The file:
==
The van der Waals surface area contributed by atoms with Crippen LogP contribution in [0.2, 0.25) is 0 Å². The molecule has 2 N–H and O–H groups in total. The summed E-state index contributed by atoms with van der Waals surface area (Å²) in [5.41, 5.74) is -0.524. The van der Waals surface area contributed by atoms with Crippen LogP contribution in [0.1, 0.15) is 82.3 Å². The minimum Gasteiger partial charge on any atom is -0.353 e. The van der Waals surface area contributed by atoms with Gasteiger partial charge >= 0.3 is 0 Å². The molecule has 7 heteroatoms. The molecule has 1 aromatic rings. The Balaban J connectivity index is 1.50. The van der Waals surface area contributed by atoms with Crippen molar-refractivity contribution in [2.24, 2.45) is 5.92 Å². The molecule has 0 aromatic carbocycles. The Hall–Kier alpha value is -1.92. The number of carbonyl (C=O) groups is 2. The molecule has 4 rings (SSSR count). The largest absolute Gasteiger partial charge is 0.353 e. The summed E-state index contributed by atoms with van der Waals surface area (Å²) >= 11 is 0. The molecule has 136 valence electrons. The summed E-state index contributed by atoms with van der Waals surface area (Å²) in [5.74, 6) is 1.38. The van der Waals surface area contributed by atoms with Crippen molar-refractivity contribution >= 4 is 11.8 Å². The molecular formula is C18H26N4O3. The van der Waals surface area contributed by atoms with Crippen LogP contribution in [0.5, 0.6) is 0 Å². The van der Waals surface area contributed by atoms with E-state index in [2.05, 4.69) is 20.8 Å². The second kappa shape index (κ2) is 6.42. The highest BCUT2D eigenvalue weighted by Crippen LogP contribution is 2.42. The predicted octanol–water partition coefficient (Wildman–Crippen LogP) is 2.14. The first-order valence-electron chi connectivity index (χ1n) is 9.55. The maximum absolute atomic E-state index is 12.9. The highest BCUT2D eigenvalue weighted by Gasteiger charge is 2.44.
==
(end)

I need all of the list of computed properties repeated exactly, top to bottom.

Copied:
The van der Waals surface area contributed by atoms with Crippen LogP contribution in [0.2, 0.25) is 0 Å². The molecule has 2 N–H and O–H groups in total. The summed E-state index contributed by atoms with van der Waals surface area (Å²) in [5.41, 5.74) is -0.524. The van der Waals surface area contributed by atoms with Crippen LogP contribution in [0.1, 0.15) is 82.3 Å². The minimum Gasteiger partial charge on any atom is -0.353 e. The van der Waals surface area contributed by atoms with Gasteiger partial charge >= 0.3 is 0 Å². The molecule has 7 heteroatoms. The molecule has 1 aromatic rings. The Balaban J connectivity index is 1.50. The van der Waals surface area contributed by atoms with Crippen molar-refractivity contribution in [2.24, 2.45) is 5.92 Å². The molecule has 0 aromatic carbocycles. The Hall–Kier alpha value is -1.92. The number of carbonyl (C=O) groups is 2. The molecule has 4 rings (SSSR count). The largest absolute Gasteiger partial charge is 0.353 e. The summed E-state index contributed by atoms with van der Waals surface area (Å²) >= 11 is 0. The molecule has 136 valence electrons. The summed E-state index contributed by atoms with van der Waals surface area (Å²) in [5.74, 6) is 1.38. The van der Waals surface area contributed by atoms with Crippen molar-refractivity contribution >= 4 is 11.8 Å². The molecular formula is C18H26N4O3. The van der Waals surface area contributed by atoms with Crippen LogP contribution in [0.5, 0.6) is 0 Å². The van der Waals surface area contributed by atoms with E-state index in [2.05, 4.69) is 20.8 Å². The second kappa shape index (κ2) is 6.42. The highest BCUT2D eigenvalue weighted by Crippen LogP contribution is 2.42. The predicted octanol–water partition coefficient (Wildman–Crippen LogP) is 2.14. The first-order valence-electron chi connectivity index (χ1n) is 9.55. The maximum absolute atomic E-state index is 12.9. The highest BCUT2D eigenvalue weighted by Gasteiger charge is 2.44.